USA - Church Membership Down Sharply

Arno Froese

U.S. church membership was 70% or higher from 1937 through 1976, falling modestly to an average of 68% in the 1970s through the 1990s. The past 20 years have seen an acceleration in the drop-off, with a 20-percentage-point decline since 1999 and more than half of that change occurring since the start of the current decade.

The percentage of U.S. adults who are members of churches fell from 70% in 1999 to 50% in 2018.

The decline in church membership is consistent with larger societal trends in declining church attendance and an increasing proportion of Americans with no religious preference.

Although some of those who do not identify with a religion nevertheless indicate that they belong to a church, the vast majority of nonreligious Americans do not. In 1998 through 2000, one in 10 Americans with no religious preference said they belonged to a church, as did an average of 7% in the past three years.

Gallup has previously reported that church attendance has dropped more among Catholics than among Protestants. Consistent with this, the decline in church membership has been greater among Catholics. Twenty years ago, 76% of Catholics belonged to a church; now, 63% do.

Although the United States is one of the more religious countries, particularly among Western nations, it is far less religious than it used to be. Barely three-quarters of Americans now identify with a religion and only about half claim membership in a church, synagogue or mosque.

These trends are not just numbers, but play out in the reality that thousands of U.S. churches are closing each year. Religious Americans in the future will likely be faced with fewer options for places of worship, and likely less convenient ones, which could accelerate the decline in membership even more.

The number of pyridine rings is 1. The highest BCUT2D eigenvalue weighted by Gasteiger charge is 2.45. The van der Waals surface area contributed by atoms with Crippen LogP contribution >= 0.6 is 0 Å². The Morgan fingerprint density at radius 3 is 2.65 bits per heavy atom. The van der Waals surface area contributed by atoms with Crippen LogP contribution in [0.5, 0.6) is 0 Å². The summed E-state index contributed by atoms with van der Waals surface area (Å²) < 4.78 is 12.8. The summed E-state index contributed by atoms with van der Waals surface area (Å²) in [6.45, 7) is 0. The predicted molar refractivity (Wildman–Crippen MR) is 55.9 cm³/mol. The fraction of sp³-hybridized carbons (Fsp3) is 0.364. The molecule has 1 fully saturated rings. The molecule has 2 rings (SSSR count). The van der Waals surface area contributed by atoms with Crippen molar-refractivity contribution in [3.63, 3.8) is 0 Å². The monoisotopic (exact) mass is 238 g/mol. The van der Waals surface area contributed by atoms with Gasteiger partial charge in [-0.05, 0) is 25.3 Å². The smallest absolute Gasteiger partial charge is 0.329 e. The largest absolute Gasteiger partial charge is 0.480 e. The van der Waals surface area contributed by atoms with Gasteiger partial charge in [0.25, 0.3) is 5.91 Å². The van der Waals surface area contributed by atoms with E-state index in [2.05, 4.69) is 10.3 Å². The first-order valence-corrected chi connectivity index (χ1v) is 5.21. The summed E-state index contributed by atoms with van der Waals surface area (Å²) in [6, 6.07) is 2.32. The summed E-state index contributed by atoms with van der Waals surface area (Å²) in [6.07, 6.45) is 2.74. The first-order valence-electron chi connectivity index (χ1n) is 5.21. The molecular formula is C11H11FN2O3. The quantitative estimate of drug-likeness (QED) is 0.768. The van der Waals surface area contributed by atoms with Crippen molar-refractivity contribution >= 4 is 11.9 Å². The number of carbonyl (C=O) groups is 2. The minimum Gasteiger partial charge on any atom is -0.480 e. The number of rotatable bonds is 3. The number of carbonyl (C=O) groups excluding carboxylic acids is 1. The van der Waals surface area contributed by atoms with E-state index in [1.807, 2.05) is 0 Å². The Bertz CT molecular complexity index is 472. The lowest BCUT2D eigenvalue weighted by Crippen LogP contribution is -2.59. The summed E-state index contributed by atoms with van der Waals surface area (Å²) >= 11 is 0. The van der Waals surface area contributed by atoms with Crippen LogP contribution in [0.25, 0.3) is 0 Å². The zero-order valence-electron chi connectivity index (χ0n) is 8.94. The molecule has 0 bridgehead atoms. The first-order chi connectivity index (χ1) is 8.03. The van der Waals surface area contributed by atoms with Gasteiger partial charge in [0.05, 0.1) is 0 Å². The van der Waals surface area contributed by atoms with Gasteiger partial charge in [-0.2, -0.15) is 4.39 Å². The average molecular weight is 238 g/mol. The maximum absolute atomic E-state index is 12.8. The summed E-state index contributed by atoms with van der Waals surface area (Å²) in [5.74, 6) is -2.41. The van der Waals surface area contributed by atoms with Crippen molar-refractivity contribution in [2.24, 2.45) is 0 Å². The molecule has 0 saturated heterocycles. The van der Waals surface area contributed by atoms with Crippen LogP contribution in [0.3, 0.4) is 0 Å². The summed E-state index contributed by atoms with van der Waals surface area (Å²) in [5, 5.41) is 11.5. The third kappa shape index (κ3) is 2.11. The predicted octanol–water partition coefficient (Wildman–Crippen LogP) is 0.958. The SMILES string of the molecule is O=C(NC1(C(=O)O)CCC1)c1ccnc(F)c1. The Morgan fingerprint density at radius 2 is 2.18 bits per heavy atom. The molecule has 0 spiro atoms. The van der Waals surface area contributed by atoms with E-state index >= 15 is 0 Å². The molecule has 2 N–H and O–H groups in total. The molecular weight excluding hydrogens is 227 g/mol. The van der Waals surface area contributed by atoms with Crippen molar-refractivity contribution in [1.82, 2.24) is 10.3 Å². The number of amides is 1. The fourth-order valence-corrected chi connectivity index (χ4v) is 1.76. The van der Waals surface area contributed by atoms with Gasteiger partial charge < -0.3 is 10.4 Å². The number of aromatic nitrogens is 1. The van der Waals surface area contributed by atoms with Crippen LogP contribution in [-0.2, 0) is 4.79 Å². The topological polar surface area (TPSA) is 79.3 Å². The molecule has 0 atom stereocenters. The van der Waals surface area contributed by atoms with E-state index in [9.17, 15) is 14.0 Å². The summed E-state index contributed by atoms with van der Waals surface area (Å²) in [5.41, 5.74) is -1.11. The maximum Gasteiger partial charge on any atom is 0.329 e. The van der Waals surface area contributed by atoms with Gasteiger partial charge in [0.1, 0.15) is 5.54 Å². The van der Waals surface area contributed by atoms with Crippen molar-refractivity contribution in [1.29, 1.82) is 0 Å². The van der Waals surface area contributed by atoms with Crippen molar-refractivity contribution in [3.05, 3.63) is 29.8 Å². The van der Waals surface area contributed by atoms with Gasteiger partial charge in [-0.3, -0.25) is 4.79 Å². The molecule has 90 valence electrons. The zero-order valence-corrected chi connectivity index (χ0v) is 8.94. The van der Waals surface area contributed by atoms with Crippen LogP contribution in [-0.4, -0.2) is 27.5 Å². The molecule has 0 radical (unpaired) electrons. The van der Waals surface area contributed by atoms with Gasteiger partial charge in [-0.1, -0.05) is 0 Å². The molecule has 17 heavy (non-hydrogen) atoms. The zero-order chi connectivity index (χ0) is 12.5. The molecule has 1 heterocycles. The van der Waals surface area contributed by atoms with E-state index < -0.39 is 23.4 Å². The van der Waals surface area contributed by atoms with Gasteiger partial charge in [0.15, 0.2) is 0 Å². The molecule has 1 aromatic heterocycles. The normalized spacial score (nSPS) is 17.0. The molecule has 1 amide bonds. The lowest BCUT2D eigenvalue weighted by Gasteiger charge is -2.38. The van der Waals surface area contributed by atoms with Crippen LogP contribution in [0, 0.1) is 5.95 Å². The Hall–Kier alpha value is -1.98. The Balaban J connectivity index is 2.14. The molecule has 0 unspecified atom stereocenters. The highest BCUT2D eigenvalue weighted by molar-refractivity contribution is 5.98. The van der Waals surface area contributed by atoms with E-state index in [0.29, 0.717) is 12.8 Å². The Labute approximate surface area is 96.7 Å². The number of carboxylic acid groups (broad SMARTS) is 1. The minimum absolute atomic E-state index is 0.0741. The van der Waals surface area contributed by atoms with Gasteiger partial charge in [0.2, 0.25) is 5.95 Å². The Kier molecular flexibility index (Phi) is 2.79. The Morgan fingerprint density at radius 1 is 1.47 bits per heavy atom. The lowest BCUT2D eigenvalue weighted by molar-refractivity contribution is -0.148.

-news.gallup.com, 18 April 2019

Arno's commentary

The US is following in the footsteps of the European nations, as churches continue to lose membership. The reason: prosperity. That in turn leads to more independence, namely from God the Creator.

It is of interest, however, that the original Europeans who came to the American continent were generally not religious, as is often claimed; religion was a minor, sideline issue. HuffPost reports under the headline, “Religion in America in 1776”:

Around the time of the Revolutionary War, most American Christians belonged to Anglican, Congregationalist, or Presbyterian groups. In 1776, there were also around 2,000 Jews (mostly Sephardic) and five synagogues in the colonies. The average size of a church congregation was around seventy-five members, and religious adherence amounted to only 17 percent of the total population.

Another article claims that only 10% of the total population attended church weekly.

Nevertheless, when it comes to Bible-believing Christians, they have thrived in this country and have become dominant throughout the world. When it comes to seminaries, Bible colleges, and Christian schools, the USA can be considered the undisputed leader. Literature, radio, and television ministries have experienced a boost during the last five decades as never before in history.

In the midst of all of that, regardless of which denomination, the real Church is being built in any and all countries around the world. And when that Church is perfected, it will be raptured into the presence of the Lord.

Arno Froese is the executive director of Midnight Call Ministries and editor-in-chief of the acclaimed prophetic magazines Midnight Call and News From Israel. He has authored a number of well-received books, and has sponsored many prophecy conferences in the U.S., Canada, and Israel. His extensive travels have contributed to his keen insight into Bible prophecy, as he sees it from an international perspective.

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